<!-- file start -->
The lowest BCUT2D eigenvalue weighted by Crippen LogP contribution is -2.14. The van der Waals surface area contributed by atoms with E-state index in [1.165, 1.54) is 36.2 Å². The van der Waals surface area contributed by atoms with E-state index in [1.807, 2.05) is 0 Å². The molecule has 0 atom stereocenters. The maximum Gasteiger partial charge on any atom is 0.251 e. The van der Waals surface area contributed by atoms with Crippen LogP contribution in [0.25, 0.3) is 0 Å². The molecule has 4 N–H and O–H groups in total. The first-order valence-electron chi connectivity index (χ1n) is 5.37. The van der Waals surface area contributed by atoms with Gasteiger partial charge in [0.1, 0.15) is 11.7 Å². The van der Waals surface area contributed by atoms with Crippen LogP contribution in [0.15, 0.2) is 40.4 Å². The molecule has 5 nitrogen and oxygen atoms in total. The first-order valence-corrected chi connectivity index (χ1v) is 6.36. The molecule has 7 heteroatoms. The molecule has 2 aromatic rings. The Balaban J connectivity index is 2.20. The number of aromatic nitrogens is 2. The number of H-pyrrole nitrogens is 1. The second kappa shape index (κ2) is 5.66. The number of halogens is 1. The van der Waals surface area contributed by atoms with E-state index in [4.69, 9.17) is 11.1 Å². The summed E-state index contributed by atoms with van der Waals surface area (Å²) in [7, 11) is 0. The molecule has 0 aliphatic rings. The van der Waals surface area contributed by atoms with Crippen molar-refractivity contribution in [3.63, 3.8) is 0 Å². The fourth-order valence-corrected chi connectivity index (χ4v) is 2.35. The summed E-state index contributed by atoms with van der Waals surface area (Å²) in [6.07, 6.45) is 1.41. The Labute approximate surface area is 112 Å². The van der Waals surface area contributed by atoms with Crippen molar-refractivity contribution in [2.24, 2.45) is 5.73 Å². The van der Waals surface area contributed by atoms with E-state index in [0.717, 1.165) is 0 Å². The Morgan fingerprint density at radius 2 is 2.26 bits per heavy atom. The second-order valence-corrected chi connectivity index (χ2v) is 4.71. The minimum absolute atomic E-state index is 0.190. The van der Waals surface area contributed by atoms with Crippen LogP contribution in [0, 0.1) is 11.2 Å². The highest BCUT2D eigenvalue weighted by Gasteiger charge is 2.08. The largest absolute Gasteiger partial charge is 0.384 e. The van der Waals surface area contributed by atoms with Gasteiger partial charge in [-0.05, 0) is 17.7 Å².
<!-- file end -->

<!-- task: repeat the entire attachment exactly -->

The lowest BCUT2D eigenvalue weighted by Crippen LogP contribution is -2.14. The van der Waals surface area contributed by atoms with E-state index in [1.165, 1.54) is 36.2 Å². The van der Waals surface area contributed by atoms with E-state index in [1.807, 2.05) is 0 Å². The molecule has 0 atom stereocenters. The maximum Gasteiger partial charge on any atom is 0.251 e. The van der Waals surface area contributed by atoms with Crippen LogP contribution in [0.25, 0.3) is 0 Å². The molecule has 4 N–H and O–H groups in total. The first-order valence-electron chi connectivity index (χ1n) is 5.37. The van der Waals surface area contributed by atoms with Gasteiger partial charge in [0.1, 0.15) is 11.7 Å². The van der Waals surface area contributed by atoms with Crippen LogP contribution in [0.15, 0.2) is 40.4 Å². The molecule has 5 nitrogen and oxygen atoms in total. The first-order valence-corrected chi connectivity index (χ1v) is 6.36. The molecule has 7 heteroatoms. The molecule has 2 aromatic rings. The Balaban J connectivity index is 2.20. The number of aromatic nitrogens is 2. The number of H-pyrrole nitrogens is 1. The second kappa shape index (κ2) is 5.66. The number of halogens is 1. The van der Waals surface area contributed by atoms with E-state index in [4.69, 9.17) is 11.1 Å². The summed E-state index contributed by atoms with van der Waals surface area (Å²) in [7, 11) is 0. The molecule has 0 aliphatic rings. The van der Waals surface area contributed by atoms with Crippen molar-refractivity contribution in [3.63, 3.8) is 0 Å². The fourth-order valence-corrected chi connectivity index (χ4v) is 2.35. The summed E-state index contributed by atoms with van der Waals surface area (Å²) in [6.07, 6.45) is 1.41. The Labute approximate surface area is 112 Å². The van der Waals surface area contributed by atoms with Crippen molar-refractivity contribution in [2.24, 2.45) is 5.73 Å². The van der Waals surface area contributed by atoms with E-state index in [0.717, 1.165) is 0 Å². The Morgan fingerprint density at radius 2 is 2.26 bits per heavy atom. The second-order valence-corrected chi connectivity index (χ2v) is 4.71. The minimum absolute atomic E-state index is 0.190. The van der Waals surface area contributed by atoms with Crippen LogP contribution in [0, 0.1) is 11.2 Å². The highest BCUT2D eigenvalue weighted by Gasteiger charge is 2.08. The largest absolute Gasteiger partial charge is 0.384 e. The van der Waals surface area contributed by atoms with Gasteiger partial charge in [-0.05, 0) is 17.7 Å².